Shopping Centre: ”The reports of my death are greatly exaggerated”
When I speak to investors, especially U.S. based, nobody wants to hear about shopping malls. During the past two years, I’ve met only one investor who was looking for shopping centres and thought they are a very good investment category right now. There are many question marks around the future of the shopping centres. But as always, uncertainty also creates possibilities and therefore I think it’s worth spending some time figuring out the future.
America will lead the way
America, the home of the mall, is where to look first. Since the inception of the whole concept, everything new has come from the USA. Therefore, it’s the best place to look for future trends. Investors in America are terrified of the slowing sales and closing malls. “Online sales will kill the mall” is the slogan of the day. But there are other factors influencing the number of malls and shops.
The shopping centre GLA (Gross Lettable Area) per inhabitant in the USA has always been growing. In 1990 there was 1700 sqm per 1000 inhabitants and 2018 the number was 2400 – an increase of 40%. As in any other business, there is a saturation point somewhere where the floor area per customer exceeds the demand. As the median household income grew only 15%, it is very likely that there are too many shopping centres in the States. The weak will die in the harsh competition. Even if many shopping centres are closing down, the GLA has remained stable during the past years and we haven’t seen a decline yet. Some malls have closed down, but the number of malls refuses to decline.
Nordic climate equals shopping centre success?
Comparing the GLA of Europe and USA tells about huge cultural differences both in consumer behaviour and urban design. The shopping centre GLA in Europe is just 10% of the GLA in USA. In some countries, the urban planning system prevents the construction of malls, but also the traditional way of shopping doesn’t support them. The Nordics are different from the rest of Europe, their GLA being more than twice the average European GLA. Norway is the king of European shopping centre GLA with 800 sqm / 1000 persons, which is still 60% less than in USA. I haven’t found any research regarding why the GLA is so high in the Nordics, so I need to rely on my own reasoning. It’s pretty simple: the climate! Who wants to push carts in the snow, try to find a parking lot where your car might get stuck or carry the goods outside with icy rain and hard winds on your face?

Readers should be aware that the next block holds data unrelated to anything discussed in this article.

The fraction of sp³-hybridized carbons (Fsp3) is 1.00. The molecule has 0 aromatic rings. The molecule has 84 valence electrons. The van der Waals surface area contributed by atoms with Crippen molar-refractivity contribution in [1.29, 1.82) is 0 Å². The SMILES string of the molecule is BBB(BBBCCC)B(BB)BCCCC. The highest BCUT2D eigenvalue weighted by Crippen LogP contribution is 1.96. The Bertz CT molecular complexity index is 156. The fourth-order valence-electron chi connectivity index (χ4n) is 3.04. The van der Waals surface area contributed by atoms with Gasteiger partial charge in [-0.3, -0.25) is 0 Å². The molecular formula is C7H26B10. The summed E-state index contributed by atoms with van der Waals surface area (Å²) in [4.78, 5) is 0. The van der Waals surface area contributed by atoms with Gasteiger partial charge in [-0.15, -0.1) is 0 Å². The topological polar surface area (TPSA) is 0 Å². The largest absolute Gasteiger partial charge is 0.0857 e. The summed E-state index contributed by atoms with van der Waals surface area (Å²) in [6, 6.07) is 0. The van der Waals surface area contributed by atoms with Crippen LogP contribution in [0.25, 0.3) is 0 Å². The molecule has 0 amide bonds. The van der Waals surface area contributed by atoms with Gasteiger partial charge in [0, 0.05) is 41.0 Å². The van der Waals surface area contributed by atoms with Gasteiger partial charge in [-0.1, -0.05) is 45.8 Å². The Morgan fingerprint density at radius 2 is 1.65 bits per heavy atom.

People seek convenience in their everyday life. It is quite understandable that this also applies to shopping. Online trade is part of this phenomena, but so are shopping centres. If you need to buy more than one category of items, it still makes sense to go to a place where you can shop them with one stop. The original idea of shopping centres will not go away until all trade is online, which most likely will never happen. In my opinion, the enormous waste of energy on unnecessary moving of goods and destroying the returned goods is going to be a big issue for online traders in future. See my previous blog on retail sustainability for more detail.
Live is sometimes better than online
Convenience is the key to success. The location must be easy to reach by public transport and car. The parking must be spacious and well lit. That is a good starting point for a convenient experience of – what exactly? Spending a Saturday with the family or just getting the goods you need quickly? Both types of customers need to be served, therefore a good area for restaurants and other services are needed, but the key is and will be the shops. A shopping experience that no online store can provide. The sales of the Finnish shopping centres are still growing despite all talk about declining sales – last year 0,7% which is not huge, but it is still positive!
About the author: Risto Vuorenrinne has worked in real estate business for 20 years. He holds a master’s degree in laws and engineering. In Trevian he’s responsible for new investments of international investors. Prior to joining Trevian Risto has worked with the world’s leading private equity investors advising them in acquisitions of assets in Finland. He has a long experience on commercial property development.